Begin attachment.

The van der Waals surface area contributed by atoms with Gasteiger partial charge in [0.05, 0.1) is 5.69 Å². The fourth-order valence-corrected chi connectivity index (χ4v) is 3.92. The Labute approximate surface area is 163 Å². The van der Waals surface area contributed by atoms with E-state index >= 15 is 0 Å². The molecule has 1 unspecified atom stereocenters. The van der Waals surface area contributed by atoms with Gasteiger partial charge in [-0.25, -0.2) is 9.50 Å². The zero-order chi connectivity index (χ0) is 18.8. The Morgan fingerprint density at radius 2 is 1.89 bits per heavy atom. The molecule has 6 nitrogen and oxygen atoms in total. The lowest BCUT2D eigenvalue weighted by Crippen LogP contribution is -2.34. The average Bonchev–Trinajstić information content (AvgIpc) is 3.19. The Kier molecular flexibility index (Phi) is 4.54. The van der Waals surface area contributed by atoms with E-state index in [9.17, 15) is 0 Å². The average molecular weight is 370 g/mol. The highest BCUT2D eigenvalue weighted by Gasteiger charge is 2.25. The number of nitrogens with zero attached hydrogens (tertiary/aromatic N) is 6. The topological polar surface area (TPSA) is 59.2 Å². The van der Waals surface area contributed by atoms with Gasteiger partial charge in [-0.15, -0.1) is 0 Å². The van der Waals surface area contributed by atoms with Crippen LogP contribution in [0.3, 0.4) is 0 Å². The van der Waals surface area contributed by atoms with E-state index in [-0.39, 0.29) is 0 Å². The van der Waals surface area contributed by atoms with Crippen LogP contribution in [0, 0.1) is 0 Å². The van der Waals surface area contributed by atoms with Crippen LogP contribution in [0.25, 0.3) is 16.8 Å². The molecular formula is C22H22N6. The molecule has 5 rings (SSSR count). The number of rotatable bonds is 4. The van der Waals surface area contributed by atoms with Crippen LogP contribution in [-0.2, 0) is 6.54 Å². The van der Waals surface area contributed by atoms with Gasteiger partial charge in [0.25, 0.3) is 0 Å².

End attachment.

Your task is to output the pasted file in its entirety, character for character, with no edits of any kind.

The van der Waals surface area contributed by atoms with Gasteiger partial charge in [0.05, 0.1) is 5.69 Å². The fourth-order valence-corrected chi connectivity index (χ4v) is 3.92. The Labute approximate surface area is 163 Å². The van der Waals surface area contributed by atoms with E-state index >= 15 is 0 Å². The molecule has 1 unspecified atom stereocenters. The van der Waals surface area contributed by atoms with Gasteiger partial charge in [-0.25, -0.2) is 9.50 Å². The zero-order chi connectivity index (χ0) is 18.8. The Morgan fingerprint density at radius 2 is 1.89 bits per heavy atom. The molecule has 6 nitrogen and oxygen atoms in total. The lowest BCUT2D eigenvalue weighted by Crippen LogP contribution is -2.34. The average Bonchev–Trinajstić information content (AvgIpc) is 3.19. The Kier molecular flexibility index (Phi) is 4.54. The van der Waals surface area contributed by atoms with E-state index in [9.17, 15) is 0 Å². The average molecular weight is 370 g/mol. The highest BCUT2D eigenvalue weighted by Gasteiger charge is 2.25. The number of nitrogens with zero attached hydrogens (tertiary/aromatic N) is 6. The topological polar surface area (TPSA) is 59.2 Å². The van der Waals surface area contributed by atoms with Gasteiger partial charge in [-0.15, -0.1) is 0 Å². The van der Waals surface area contributed by atoms with Crippen LogP contribution in [0.3, 0.4) is 0 Å². The van der Waals surface area contributed by atoms with E-state index in [-0.39, 0.29) is 0 Å². The van der Waals surface area contributed by atoms with Crippen LogP contribution in [0, 0.1) is 0 Å². The van der Waals surface area contributed by atoms with Crippen LogP contribution in [0.25, 0.3) is 16.8 Å². The molecular formula is C22H22N6. The molecule has 5 rings (SSSR count). The number of rotatable bonds is 4. The van der Waals surface area contributed by atoms with Crippen LogP contribution in [-0.2, 0) is 6.54 Å². The van der Waals surface area contributed by atoms with Gasteiger partial charge in [0.25, 0.3) is 0 Å².